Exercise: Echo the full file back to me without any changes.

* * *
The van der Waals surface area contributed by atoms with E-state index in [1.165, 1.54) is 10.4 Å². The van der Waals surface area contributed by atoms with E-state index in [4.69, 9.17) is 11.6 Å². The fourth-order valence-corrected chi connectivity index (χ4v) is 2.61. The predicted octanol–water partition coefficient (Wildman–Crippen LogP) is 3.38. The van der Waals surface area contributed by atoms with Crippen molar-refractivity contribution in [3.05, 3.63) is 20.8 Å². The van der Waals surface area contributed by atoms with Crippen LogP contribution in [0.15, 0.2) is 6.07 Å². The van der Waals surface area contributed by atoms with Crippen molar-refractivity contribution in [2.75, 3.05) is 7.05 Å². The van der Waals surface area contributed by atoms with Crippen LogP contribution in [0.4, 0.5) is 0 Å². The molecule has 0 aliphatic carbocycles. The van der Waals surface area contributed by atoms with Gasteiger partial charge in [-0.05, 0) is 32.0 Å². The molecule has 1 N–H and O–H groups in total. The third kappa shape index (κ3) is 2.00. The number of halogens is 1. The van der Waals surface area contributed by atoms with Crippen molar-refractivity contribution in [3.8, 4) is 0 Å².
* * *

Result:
The van der Waals surface area contributed by atoms with E-state index in [1.165, 1.54) is 10.4 Å². The van der Waals surface area contributed by atoms with E-state index in [4.69, 9.17) is 11.6 Å². The fourth-order valence-corrected chi connectivity index (χ4v) is 2.61. The predicted octanol–water partition coefficient (Wildman–Crippen LogP) is 3.38. The van der Waals surface area contributed by atoms with Crippen molar-refractivity contribution in [3.05, 3.63) is 20.8 Å². The van der Waals surface area contributed by atoms with Crippen LogP contribution in [0.15, 0.2) is 6.07 Å². The van der Waals surface area contributed by atoms with Crippen molar-refractivity contribution in [2.75, 3.05) is 7.05 Å². The van der Waals surface area contributed by atoms with Crippen LogP contribution in [0.4, 0.5) is 0 Å². The molecule has 0 aliphatic carbocycles. The van der Waals surface area contributed by atoms with Gasteiger partial charge in [-0.05, 0) is 32.0 Å². The molecule has 1 N–H and O–H groups in total. The third kappa shape index (κ3) is 2.00. The number of halogens is 1. The van der Waals surface area contributed by atoms with Crippen molar-refractivity contribution in [3.8, 4) is 0 Å².